Complainant v. Department of the Air Force – On September 7, 2017, an EEOC Administrative Judge found the Agency was liable for discriminating against the employee on the basis of race and in reprisal for prior EEO activity for failing to renew her term appointment and subjecting her to a hostile work environment harassment. Subsequently, in August 2018, Mr. Pitts-Wiley negotiated a settlement in which the Agency agreed to retroactively reinstate her effective October 1, 2011, to a supervisory term appointment with back pay and benefits plus interest, including all within-grade step increases. The Agency will provide her with training. The term appointment is extended to no earlier than February 2022. Term appointments are often renewed on an annual basis, but the client is guaranteed an appointment for the next 3.5 years. Additionally, the Agency agreed to a six-figure lump sum payment.

Complainant v. Dep’t of Veterans Affairs, EEOC No. 520-2012-00400X: Ms. Friedman represented a complaint which involved allegations of race, sex, disability and reprisal discrimination and harassment creating a hostile work environment. The Administrative Judge issued sanctions against the agency to include an adverse inference on all of Complainant’s discovery requests, and ultimately a default judgment against the agency for its failure to provide timely and sufficient discovery responses. The Order awarding damages included: implementation of reasonable accommodations; reassignment; cleaning of personnel files; amended performance evaluations; restoration of leave hours; payment of six-figures in non-pecuniary compensatory damages; payment in pecuniary compensatory damages; and reimbursement of five-figures in attorney fees.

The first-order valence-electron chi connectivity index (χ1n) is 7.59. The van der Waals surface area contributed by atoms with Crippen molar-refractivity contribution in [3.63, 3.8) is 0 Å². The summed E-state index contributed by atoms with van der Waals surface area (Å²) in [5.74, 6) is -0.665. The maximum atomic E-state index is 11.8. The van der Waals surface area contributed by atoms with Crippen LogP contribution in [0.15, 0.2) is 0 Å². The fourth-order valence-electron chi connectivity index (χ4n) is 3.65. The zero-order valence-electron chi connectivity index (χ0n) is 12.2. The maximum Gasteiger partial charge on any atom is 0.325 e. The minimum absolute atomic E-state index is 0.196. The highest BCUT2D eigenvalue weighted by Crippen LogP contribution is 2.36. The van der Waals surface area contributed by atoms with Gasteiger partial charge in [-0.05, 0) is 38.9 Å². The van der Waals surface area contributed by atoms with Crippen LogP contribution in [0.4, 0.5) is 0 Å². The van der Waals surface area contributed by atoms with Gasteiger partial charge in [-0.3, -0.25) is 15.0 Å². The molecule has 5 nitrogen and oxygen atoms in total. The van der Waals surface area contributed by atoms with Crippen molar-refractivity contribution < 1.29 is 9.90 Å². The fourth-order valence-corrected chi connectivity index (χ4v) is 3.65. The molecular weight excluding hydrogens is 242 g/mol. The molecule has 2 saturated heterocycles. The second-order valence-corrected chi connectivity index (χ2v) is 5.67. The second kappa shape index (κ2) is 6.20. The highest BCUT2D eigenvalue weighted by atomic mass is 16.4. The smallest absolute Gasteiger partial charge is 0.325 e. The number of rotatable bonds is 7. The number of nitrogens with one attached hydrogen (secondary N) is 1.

Miskill v. U.S. Social Security Administration, United States Court of Appeals, Federal Circuit, No. 2016-1598, (Decided July 20, 2017) Judith Miskill, who was represented by Ms. D’Agostino and Tom Gagliardo, AFGE Local 1923, prevailed in a challenge at the United States Court of Appeals for the Federal Circuit to an Arbitrator’s award sustaining her removal by the Social Security Administration for violations of the Agency’s time and attendance policy. Because the Arbitrator’s decision is not in accordance with law, the Federal Circuit vacated and remanded the matter in a precedential decision clarifying the use of comparator information in a federal agency penalty analysis.

Appellant v. Central Intelligence Agency, EEOC Appeal No. 0120162226 (March 7, 2017) After the CIA dismissed the Appellant’s sexual harassment complaint for alleged untimeliness, Ms. D’Agostino successfully appealed the decision to the EEOC, which overturned the CIA’s decision to dismiss the complaint and ordered the CIA to investigate the claims.

Complainant v. Central Intelligence Agency, EEOC No. 570-2013-00431X (February 16, 2017) Ms. D’Agostino successfully represented a senior CIA employee who faced retaliation after reporting disability discrimination and harassment following treatment for cancer, in an administrative hearing before the EEOC. An Administrative Judge found the CIA liable for discrimination and awarded appropriate relief.

Plaintiffs v. Department of Education, January 2017 – Ms. White obtained a seven-figure settlement in a ten-year federal lawsuit in which she represented a group of former employees of the Department of Education in a complaint alleging disability and age discrimination, stemming from a 2005 Reduction in Force (“RIF”).

Agnus L. v. U.S. Department of the Army, EEOC Appeal No. 0120161698 (Sept. 20, 2016) – Ms. McKinin achieved a favorable result for her client on appeal of Department of the Army’s Final Agency Decision dismissing her client’s pro se formal EEO complaint during the formal investigative stage of the EEO process. The Office of Federal Operations agreed with Ms. McKinin that each of the bases of dismissal proffered by the Department of Army were erroneous, and accordingly, rescinded the determination and remanded Ms. McKinin’s client’s EEO complaint for the proper adjudication.